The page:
And then, of course, there are the horror masters like Stephen King, Dean Koontz, Anne Rice, and Clive Barker. My life would not be the same were it not for Needful Things and The Stand. I faced my severe clown phobia and read It, only to conclude that I would never get over my coulrophobia. The Taking by Dean Koontz is one of the most fascinating and horrifying looks at the second coming I’ve ever encountered, and Interview with a Vampire only solidified my intense fear and fascination with vampires.

I can’t write horror. I wish I could. But I can worship those writers who make me look over my shoulder at night, race up the basement stairs when the lights are off and I’m by myself, and huddle under my covers as my mind imagines every scary thing that haunts my bedroom.

So Happy Halloween horror lovers everywhere. Hope it’s the scariest one yet!

Bethany Masone Harar is an author, teacher, and blogger, who does her best to turn reluctant readers into voracious, book-reading nerds. Check out her blog here and her website here.

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Interivew With Janelle Franz, Runner Up in the Spring 2018 Flash Fiction Contest

Tuesday, October 30, 2018
Janelle Franz is a graduate of Northern Michigan University where she earned her BA in English/Writing. Her poem “The Barnburner” was a recipient of the Legler Memorial Poetry Prize. On her website, she enjoys exploring elements of the writing craft and inventive thinking. Originally from Michigan’s Upper Peninsula, she currently lives in the greater Grand Rapids area. She loves swing dancing, family, a good cup of coffee, and a great story.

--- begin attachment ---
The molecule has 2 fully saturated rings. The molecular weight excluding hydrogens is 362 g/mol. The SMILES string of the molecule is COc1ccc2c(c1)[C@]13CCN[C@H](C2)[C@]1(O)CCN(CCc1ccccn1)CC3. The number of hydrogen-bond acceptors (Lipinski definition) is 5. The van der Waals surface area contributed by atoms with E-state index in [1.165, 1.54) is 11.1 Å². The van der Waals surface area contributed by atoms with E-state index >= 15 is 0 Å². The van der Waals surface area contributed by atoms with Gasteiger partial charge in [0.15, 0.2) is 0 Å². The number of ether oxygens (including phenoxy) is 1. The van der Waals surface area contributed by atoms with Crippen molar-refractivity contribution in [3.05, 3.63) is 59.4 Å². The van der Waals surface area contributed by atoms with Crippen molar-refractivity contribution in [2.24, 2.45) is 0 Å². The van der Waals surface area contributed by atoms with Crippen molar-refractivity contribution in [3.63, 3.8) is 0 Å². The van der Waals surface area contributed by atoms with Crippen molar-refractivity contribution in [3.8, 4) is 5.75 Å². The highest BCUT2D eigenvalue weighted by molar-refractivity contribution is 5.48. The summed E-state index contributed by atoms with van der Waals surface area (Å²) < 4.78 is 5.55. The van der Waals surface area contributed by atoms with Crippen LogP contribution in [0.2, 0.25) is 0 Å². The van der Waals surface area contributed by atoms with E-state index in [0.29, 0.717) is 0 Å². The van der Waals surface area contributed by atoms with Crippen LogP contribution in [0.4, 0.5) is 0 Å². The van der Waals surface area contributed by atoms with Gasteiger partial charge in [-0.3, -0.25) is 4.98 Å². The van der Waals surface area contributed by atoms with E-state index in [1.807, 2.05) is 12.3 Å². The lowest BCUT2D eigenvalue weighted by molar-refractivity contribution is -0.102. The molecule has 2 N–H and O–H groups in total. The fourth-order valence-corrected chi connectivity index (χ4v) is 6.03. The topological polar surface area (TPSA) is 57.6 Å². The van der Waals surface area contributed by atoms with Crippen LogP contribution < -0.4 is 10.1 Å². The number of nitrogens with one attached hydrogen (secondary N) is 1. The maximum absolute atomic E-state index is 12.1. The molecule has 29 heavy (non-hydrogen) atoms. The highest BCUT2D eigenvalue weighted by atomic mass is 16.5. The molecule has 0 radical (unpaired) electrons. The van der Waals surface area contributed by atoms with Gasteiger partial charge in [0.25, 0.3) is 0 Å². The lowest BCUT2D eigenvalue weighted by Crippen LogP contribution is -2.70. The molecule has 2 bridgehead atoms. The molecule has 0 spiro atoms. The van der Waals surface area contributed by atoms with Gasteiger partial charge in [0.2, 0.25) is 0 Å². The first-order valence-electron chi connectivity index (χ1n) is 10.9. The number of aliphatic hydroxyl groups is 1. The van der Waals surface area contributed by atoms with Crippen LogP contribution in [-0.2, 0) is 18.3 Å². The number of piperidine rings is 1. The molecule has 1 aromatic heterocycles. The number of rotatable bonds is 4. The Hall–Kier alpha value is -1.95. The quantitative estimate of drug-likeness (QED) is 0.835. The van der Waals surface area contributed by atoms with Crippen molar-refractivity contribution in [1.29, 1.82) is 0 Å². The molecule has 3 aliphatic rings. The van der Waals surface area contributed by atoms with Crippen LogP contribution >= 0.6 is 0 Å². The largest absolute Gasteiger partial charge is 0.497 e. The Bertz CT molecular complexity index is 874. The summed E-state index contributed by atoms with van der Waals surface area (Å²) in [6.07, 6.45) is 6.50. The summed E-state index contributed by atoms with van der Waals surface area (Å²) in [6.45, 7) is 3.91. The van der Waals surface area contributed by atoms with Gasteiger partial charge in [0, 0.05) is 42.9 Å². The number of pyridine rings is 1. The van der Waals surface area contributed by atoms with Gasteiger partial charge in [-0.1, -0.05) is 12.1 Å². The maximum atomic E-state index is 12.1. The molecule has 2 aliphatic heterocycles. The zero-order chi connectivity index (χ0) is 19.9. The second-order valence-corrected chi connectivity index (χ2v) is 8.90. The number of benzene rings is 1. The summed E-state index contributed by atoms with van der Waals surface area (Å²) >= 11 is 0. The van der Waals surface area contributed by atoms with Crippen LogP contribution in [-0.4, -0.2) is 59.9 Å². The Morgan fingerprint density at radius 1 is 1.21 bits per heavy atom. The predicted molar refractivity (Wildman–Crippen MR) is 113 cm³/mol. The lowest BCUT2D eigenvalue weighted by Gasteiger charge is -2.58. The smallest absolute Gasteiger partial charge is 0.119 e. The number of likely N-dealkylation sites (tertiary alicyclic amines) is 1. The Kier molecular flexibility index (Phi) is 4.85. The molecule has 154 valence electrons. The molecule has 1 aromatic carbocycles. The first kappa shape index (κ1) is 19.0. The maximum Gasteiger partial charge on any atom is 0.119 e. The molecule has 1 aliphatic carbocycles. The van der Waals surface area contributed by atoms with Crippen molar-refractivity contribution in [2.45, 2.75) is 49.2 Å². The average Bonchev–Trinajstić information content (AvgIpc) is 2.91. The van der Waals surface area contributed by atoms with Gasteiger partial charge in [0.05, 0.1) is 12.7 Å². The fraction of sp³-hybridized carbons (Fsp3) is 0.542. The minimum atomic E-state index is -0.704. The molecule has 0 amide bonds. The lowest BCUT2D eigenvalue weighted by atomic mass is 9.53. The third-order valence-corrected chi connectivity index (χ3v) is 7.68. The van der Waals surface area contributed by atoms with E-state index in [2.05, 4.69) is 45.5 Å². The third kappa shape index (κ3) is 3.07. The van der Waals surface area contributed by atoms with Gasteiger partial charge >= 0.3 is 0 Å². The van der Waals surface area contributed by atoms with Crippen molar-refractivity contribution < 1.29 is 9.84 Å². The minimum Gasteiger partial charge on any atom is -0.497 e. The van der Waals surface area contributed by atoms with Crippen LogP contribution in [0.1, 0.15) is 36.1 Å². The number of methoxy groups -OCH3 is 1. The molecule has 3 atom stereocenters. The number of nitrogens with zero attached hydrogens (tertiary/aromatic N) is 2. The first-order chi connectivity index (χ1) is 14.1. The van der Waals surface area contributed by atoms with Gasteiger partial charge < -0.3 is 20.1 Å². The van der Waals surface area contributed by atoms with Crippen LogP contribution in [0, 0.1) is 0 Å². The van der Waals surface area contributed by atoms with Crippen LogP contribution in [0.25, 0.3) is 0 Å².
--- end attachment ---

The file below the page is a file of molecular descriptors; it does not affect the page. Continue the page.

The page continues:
If you haven’t taken the time to read “As for Adventure,” treat yourself to this story about a young woman who is challenging herself to be adventurous.

WOW: What was the inspiration for your story “As for Adventure”?

Janelle: Life can put us situations that we don’t expect and scare us, but we always have a choice. In my story, Alethea and Henri were both faced with some difficult decisions as events continued to unfold. People who make hard choices, even when the outcome is unknown, inspire me.